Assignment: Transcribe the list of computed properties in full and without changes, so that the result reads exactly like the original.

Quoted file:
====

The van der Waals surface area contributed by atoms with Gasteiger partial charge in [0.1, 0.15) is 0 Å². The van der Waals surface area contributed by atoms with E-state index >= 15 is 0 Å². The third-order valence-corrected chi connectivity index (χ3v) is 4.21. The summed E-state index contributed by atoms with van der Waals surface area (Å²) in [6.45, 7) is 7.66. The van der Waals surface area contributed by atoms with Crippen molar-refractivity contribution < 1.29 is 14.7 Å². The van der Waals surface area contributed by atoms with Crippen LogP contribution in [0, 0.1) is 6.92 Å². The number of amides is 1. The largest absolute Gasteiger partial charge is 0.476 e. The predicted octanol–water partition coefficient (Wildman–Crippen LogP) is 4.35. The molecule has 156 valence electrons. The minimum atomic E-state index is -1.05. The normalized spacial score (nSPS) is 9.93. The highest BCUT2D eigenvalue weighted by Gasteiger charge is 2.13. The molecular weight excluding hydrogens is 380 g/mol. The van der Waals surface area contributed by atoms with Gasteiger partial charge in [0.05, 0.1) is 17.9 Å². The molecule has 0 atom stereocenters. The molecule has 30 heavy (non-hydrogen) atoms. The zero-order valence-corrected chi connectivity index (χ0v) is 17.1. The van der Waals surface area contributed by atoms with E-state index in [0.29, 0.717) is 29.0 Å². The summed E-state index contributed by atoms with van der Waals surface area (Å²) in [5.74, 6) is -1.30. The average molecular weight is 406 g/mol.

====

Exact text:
The van der Waals surface area contributed by atoms with Gasteiger partial charge in [0.1, 0.15) is 0 Å². The van der Waals surface area contributed by atoms with E-state index >= 15 is 0 Å². The third-order valence-corrected chi connectivity index (χ3v) is 4.21. The summed E-state index contributed by atoms with van der Waals surface area (Å²) in [6.45, 7) is 7.66. The van der Waals surface area contributed by atoms with Crippen molar-refractivity contribution < 1.29 is 14.7 Å². The van der Waals surface area contributed by atoms with Crippen LogP contribution in [0, 0.1) is 6.92 Å². The number of amides is 1. The largest absolute Gasteiger partial charge is 0.476 e. The predicted octanol–water partition coefficient (Wildman–Crippen LogP) is 4.35. The molecule has 156 valence electrons. The minimum atomic E-state index is -1.05. The normalized spacial score (nSPS) is 9.93. The highest BCUT2D eigenvalue weighted by Gasteiger charge is 2.13. The molecular weight excluding hydrogens is 380 g/mol. The van der Waals surface area contributed by atoms with Gasteiger partial charge in [0.05, 0.1) is 17.9 Å². The molecule has 0 atom stereocenters. The molecule has 30 heavy (non-hydrogen) atoms. The zero-order valence-corrected chi connectivity index (χ0v) is 17.1. The van der Waals surface area contributed by atoms with E-state index in [0.29, 0.717) is 29.0 Å². The summed E-state index contributed by atoms with van der Waals surface area (Å²) in [5.74, 6) is -1.30. The average molecular weight is 406 g/mol.